As I have mentioned here before, drop-eared Skye terriers are very rare today. However, the Marjoribanks family had at least one of these dogs when the first litter of yellow retrievers was born at Guisachan. Here is a depiction of Mary Marjoribanks (Ishbel’s sister) with one dogs from that first litter. The dog is either Cowslip or Primrose:

The terrier on the left is a drop-eared Skye terrier. The dogs were common pets for Scottish aristocrats, and the are actually quite closely related to the Cairn terrier, which was once considered a variety of Skye.

Skye terriers are from the Hebrides, and although they were used as working terriers to bolt otters and badgers from their holts and settes, the dogs were not often worked in the nineteenth century.

This evolution from working terrier began centuries earlier. In the sixteenth century, John Caius sent a description of all sorts of British dogs to the Swiss naturalist Konrad Gessner. In his analysis, Caius described dogs very similar to the Skye-type terrier:

[L]ap dogs which were brought out of the barbarous borders from the uttermost countryes northward [such as Skye in the Inner Hebrides], and they by reason of the length of their heare, make show neither face nor body, and yet these curres forsooth because they are so strange, are greatly set by, esteemed, taken up, and made of, in room of the spaniell gentle, or comforter [the ancestral toy spaniel].

By the 1860’s, it was obvious that Skye terriers were meant to be pets. Many of these Scottish landowners were newcomers to the Highlands. The Marjoribankses  certainly were. Dudley had made his fortune as chairman of the Meux Brewery, and although a native of Scotland, he was not a Highlander. His roots were in the Borders near Berwick. The Skye terriers were thought as part and parcel of life in the Scottish Highlands. Sir Walter Scott had romanticized Scotland’s history, and many wealthy people in Britain were searching for Scottish land to call their own. Scott also kept Skye terriers (or dogs very similar to them).

It would have made sense that a family like the Marjoribankses who had come to the Highlands in search of that Scotland immortalized in Scott’s prose. In that part of Scotland, no country noble could be without a pack of Skye terriers.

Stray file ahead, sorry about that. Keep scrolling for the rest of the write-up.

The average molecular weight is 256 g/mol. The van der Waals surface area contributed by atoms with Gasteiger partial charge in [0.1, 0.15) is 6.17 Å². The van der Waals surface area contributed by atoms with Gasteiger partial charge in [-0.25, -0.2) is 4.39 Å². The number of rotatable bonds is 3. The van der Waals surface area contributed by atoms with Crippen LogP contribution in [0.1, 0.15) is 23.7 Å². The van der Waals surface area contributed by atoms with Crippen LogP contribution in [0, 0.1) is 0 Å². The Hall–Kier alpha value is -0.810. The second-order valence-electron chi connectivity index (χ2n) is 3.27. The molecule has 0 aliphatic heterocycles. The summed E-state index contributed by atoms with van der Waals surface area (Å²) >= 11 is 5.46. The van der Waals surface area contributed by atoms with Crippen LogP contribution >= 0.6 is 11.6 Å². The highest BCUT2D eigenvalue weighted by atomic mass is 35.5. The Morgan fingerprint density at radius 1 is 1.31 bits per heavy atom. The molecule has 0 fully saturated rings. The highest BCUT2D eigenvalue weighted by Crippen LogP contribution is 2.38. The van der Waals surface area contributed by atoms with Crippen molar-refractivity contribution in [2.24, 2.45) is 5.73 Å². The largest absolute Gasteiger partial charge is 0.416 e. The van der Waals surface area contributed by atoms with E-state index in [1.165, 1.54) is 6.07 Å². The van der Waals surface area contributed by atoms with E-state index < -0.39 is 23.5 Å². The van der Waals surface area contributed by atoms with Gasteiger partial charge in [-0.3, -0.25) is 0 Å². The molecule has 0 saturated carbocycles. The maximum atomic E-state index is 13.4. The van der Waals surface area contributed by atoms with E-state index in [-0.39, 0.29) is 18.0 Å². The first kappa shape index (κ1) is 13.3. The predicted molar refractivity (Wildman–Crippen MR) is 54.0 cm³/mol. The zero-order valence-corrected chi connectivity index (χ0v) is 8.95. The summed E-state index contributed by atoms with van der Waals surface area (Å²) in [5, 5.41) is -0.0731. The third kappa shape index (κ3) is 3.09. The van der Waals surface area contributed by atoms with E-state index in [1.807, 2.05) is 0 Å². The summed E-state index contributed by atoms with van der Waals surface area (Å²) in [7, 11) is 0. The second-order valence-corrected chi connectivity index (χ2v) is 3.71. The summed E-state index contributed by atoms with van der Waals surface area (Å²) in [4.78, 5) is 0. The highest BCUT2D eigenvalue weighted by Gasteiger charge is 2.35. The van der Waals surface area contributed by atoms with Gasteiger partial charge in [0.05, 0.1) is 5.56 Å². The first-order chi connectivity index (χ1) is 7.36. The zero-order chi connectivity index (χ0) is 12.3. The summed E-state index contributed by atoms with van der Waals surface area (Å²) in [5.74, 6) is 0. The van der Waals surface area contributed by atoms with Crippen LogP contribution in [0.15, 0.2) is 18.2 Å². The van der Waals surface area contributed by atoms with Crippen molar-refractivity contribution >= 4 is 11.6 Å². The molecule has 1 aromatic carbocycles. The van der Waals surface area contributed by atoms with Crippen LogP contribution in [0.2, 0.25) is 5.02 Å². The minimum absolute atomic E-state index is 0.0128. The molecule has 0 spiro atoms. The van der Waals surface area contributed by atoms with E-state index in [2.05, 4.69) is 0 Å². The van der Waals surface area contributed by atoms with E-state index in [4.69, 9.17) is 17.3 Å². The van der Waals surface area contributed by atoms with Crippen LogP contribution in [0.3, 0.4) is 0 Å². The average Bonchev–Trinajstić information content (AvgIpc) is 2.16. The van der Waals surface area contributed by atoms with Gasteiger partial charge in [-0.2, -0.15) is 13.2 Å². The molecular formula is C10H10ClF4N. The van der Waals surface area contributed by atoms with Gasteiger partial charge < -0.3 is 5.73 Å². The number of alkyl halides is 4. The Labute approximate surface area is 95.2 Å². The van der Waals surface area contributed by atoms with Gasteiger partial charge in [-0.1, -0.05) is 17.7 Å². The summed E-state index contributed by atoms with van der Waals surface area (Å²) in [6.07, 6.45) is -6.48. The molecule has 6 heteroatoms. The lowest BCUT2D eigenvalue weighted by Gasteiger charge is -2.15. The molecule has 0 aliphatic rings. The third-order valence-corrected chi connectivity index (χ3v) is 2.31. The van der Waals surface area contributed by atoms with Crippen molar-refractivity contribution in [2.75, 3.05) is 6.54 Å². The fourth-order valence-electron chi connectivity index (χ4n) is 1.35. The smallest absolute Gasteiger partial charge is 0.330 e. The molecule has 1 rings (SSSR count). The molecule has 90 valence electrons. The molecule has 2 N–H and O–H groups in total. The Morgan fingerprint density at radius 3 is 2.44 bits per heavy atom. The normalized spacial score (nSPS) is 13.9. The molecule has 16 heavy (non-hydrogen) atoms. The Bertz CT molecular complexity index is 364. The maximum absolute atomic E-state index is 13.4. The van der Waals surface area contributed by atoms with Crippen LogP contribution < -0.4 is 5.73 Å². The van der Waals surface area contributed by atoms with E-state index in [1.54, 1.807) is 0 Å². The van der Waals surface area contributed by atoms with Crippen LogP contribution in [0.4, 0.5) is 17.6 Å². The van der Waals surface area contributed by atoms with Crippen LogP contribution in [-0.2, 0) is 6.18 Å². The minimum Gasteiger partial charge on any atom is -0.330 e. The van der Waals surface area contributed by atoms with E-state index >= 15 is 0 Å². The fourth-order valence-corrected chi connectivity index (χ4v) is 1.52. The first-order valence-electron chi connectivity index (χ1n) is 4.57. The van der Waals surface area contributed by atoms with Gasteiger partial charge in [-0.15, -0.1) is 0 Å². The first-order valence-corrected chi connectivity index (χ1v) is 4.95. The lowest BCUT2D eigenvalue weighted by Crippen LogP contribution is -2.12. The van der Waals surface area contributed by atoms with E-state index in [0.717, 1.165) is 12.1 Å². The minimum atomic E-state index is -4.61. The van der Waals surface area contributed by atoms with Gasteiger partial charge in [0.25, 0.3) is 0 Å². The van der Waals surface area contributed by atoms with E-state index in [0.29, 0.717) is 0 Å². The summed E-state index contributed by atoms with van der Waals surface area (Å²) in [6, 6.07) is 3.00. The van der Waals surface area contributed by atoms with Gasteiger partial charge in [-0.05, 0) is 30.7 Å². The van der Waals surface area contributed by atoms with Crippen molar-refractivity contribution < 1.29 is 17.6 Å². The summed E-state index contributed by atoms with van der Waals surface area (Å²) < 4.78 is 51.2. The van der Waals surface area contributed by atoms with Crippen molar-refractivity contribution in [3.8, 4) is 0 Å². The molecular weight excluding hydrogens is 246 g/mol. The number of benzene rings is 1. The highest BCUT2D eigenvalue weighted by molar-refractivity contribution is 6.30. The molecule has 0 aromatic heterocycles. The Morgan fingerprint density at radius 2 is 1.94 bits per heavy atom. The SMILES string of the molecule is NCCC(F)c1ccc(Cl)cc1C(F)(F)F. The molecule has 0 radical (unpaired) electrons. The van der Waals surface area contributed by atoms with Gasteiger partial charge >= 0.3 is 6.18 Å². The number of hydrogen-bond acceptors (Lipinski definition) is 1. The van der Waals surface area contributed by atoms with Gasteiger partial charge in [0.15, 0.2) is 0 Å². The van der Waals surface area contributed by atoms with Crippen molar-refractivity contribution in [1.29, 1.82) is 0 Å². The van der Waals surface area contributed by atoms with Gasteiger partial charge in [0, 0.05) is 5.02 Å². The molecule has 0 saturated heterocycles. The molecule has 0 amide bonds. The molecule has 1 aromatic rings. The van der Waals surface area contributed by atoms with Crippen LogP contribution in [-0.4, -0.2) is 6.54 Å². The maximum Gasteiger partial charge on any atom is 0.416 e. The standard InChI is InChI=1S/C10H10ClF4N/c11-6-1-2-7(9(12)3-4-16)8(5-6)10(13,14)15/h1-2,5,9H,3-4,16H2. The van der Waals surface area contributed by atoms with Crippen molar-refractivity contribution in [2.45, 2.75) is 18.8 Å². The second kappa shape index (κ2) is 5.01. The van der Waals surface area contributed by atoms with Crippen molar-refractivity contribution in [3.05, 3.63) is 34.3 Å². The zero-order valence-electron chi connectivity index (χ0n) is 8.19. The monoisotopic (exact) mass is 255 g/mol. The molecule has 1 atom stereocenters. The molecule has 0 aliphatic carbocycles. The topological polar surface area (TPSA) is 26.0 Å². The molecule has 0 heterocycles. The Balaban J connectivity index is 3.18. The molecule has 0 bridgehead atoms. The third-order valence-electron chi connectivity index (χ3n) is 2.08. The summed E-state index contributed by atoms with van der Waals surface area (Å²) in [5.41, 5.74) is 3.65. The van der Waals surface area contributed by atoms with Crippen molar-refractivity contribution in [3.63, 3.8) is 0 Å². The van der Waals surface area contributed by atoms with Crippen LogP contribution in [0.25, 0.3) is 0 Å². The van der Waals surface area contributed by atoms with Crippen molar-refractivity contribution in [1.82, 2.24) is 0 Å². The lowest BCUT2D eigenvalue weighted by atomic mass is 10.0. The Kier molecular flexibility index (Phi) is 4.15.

Within this narrative there lies a certain irony. You’ll notice that Lane extols the virtues of the Skye terrier and laments that they are not “so much kept as they deserve.” The breed was beginning to fall from grace by the beginning of the twentieth century.

Today’s Skye terrier is a very rare breed. The KC has listed them as a Vulnerable Native Breed. In fact, on that list, the Skye is the most endangered breed, and it is estimated that this breed could become extinct within the next 40 years.

However, in 1900, no one was talking about the Marjoribankses’ other dog. If you mentioned a yellow retriever, someone would say that they exist, but they are inferior to black ones. Today, if you mention a golden retriever, I believe most people would know exactly what you’re talking about. If anyone knows anything about the Marjoribanks family, it is about their golden retrievers and their commitment to the old Liberal Party.

It is very unusual to find a family that has become associated with two different breeds of dog. It is even more unusual to see how the fortunes of these two breeds have played out in history.

Maybe in 100 years, the golden retriever will be in the same place that the Skye terrier is today.  The golden retriever is being considered to be little more than a family pet.  It won’t take centuries for the golden retriever to become nothing more than a romantic image. The Skye terrier didn’t have competitors that could easily replace them in the popular imagination of Scottish nobles. The golden can be replaced, and that is something that all people who appreciate the breed should consider.

If the Skye terrier teaches us anything, it is that breeds must be prevented from going sideways when their numbers are high enough to actually engage in real selective breeding. Once those numbers start to plummet, it is very hard to bring them back around. The time for reform is now.

If the Skye terrier fanciers had made some changes when their dogs were at the peak of their popularity, it is very likely that this breed wouldn’t be staring at a possible extinction in the very near future.

But it seems that very few dog people really look at these things until it is too late.

And that is the real shame.